17. 17.
    Paszke, A., et al.: Automatic differentiation in pytorch. In: NIPS-W (2017)Google Scholar
  18. 18.
    Ronneberger, O., Fischer, P., Brox, T.: U-net: convolutional networks for biomedical image segmentation. CoRR abs/1505.04597 (2015). http://arxiv.org/abs/1505.04597Google Scholar
  19. 19.
    Sudre, C.H., Li, W., Vercauteren, T., Ourselin, S., Jorge Cardoso, M.: Generalised dice overlap as a deep learning loss function for highly unbalanced segmentations. In: Cardoso, M.J., et al. (eds.) DLMIA/ML-CDS -2017. LNCS, vol. 10553, pp. 240–248. Springer, Cham (2017).  https://doi.org/10.1007/978-3-319-67558-9_28CrossRefGoogle Scholar
  20. 20.
    Tustison, N.J., et al.: N4ITK: improved N3 bias correction. IEEE Trans. Med. Imaging 29(6), 1310–1320 (2010). http://dblp.uni-trier.de/db/journals/tmi/tmi29.html#TustisonACZEYG10CrossRefGoogle Scholar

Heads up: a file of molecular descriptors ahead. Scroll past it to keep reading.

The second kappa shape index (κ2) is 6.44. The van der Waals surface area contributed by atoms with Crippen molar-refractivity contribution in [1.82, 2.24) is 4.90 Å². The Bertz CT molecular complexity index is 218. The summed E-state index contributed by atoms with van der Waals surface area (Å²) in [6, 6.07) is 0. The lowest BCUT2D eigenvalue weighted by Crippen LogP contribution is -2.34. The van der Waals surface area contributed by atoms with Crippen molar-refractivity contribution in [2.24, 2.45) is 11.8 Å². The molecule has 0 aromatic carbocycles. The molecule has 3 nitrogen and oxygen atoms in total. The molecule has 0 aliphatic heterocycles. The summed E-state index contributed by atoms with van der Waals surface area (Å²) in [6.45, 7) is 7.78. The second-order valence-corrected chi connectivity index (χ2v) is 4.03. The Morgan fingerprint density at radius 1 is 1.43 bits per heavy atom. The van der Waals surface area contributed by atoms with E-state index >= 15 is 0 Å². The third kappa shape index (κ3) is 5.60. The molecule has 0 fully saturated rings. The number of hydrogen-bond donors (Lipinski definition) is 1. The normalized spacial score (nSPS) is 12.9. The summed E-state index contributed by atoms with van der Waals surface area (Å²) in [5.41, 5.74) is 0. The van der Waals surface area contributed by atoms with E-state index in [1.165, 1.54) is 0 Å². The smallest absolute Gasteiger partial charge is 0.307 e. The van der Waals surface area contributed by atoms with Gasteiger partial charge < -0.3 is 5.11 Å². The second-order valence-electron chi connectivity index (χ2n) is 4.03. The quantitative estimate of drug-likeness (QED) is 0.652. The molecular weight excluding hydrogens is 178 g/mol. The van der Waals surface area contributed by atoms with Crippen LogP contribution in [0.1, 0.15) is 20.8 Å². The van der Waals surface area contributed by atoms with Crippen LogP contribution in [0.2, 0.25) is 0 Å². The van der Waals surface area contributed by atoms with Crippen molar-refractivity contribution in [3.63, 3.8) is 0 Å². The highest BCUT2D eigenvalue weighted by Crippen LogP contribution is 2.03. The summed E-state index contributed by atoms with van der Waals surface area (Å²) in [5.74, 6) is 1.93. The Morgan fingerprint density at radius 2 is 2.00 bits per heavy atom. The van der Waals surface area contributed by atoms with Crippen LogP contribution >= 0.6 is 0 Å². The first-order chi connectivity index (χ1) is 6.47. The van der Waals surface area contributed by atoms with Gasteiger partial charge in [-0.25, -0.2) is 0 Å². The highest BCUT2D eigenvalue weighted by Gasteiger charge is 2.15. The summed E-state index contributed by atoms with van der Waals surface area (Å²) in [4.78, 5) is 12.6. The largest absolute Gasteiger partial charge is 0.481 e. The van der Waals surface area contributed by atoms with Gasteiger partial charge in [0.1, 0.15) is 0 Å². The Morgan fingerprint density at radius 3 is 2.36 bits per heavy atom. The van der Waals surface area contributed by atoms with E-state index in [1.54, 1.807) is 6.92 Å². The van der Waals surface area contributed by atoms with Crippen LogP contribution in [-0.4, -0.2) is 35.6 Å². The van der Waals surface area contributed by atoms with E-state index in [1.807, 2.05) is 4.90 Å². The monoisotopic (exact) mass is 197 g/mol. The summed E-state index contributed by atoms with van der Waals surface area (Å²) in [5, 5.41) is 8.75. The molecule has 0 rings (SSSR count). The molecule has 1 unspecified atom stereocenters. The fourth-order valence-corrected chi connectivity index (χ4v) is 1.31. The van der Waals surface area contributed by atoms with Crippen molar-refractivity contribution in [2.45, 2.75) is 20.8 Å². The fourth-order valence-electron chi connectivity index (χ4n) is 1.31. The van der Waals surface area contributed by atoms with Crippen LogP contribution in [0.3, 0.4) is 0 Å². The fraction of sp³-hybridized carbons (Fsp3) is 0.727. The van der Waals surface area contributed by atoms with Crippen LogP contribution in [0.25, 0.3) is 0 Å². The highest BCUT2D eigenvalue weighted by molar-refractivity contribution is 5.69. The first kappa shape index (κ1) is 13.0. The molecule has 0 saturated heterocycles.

21. 21.
    Wang, G., Li, W., Ourselin, S., Vercauteren, T.: Automatic brain tumor segmentation using cascaded anisotropic convolutional neural networks. CoRR abs/1709.00382 (2017). http://arxiv.org/abs/1709.00382

Copyright information

© Springer Nature Switzerland AG 2019

Authors and Affiliations

  • Yanwu Xu
    • 1
  • Mingming Gong
    • 1
    • 3
  • Huan Fu
    • 2
  • Dacheng Tao
    • 2
  • Kun Zhang
    • 3
  • Kayhan Batmanghelich
    • 1
    Email author
  1. 1.Department of Biomedical InformaticsUniversity of PittsburghPittsburghUSA
  2. 2.UBTECH Sydney AI Centre, SIT, FEITThe University of SydneySydneyAustralia
  3. 3.Philosophy DepartmentCarnegie Mellon UniversityPittsburghUSA

Personalised recommendations